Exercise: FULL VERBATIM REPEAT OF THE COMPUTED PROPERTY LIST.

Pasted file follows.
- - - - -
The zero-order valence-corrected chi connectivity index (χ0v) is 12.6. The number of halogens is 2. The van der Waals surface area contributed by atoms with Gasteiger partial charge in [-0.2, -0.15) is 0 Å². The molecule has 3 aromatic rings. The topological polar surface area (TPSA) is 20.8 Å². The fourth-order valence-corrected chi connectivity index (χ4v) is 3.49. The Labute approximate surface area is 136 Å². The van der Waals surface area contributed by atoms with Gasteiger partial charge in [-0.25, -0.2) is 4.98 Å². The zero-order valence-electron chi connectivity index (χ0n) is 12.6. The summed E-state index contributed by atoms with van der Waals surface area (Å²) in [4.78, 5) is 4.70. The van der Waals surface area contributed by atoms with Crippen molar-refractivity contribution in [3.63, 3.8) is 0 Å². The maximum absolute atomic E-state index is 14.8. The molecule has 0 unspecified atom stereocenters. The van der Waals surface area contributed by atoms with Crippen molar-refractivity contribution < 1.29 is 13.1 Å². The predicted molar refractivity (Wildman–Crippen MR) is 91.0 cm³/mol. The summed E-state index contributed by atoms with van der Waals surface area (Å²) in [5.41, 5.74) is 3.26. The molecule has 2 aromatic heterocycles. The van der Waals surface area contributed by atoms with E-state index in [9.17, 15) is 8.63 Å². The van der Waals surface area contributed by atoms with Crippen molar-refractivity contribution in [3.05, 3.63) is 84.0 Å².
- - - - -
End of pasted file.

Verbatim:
The zero-order valence-corrected chi connectivity index (χ0v) is 12.6. The number of halogens is 2. The van der Waals surface area contributed by atoms with Gasteiger partial charge in [-0.2, -0.15) is 0 Å². The molecule has 3 aromatic rings. The topological polar surface area (TPSA) is 20.8 Å². The fourth-order valence-corrected chi connectivity index (χ4v) is 3.49. The Labute approximate surface area is 136 Å². The van der Waals surface area contributed by atoms with Gasteiger partial charge in [-0.25, -0.2) is 4.98 Å². The zero-order valence-electron chi connectivity index (χ0n) is 12.6. The summed E-state index contributed by atoms with van der Waals surface area (Å²) in [4.78, 5) is 4.70. The van der Waals surface area contributed by atoms with Crippen molar-refractivity contribution in [3.63, 3.8) is 0 Å². The maximum absolute atomic E-state index is 14.8. The molecule has 0 unspecified atom stereocenters. The van der Waals surface area contributed by atoms with Crippen molar-refractivity contribution < 1.29 is 13.1 Å². The predicted molar refractivity (Wildman–Crippen MR) is 91.0 cm³/mol. The summed E-state index contributed by atoms with van der Waals surface area (Å²) in [5.41, 5.74) is 3.26. The molecule has 2 aromatic heterocycles. The van der Waals surface area contributed by atoms with E-state index in [9.17, 15) is 8.63 Å². The van der Waals surface area contributed by atoms with Crippen molar-refractivity contribution in [3.05, 3.63) is 84.0 Å².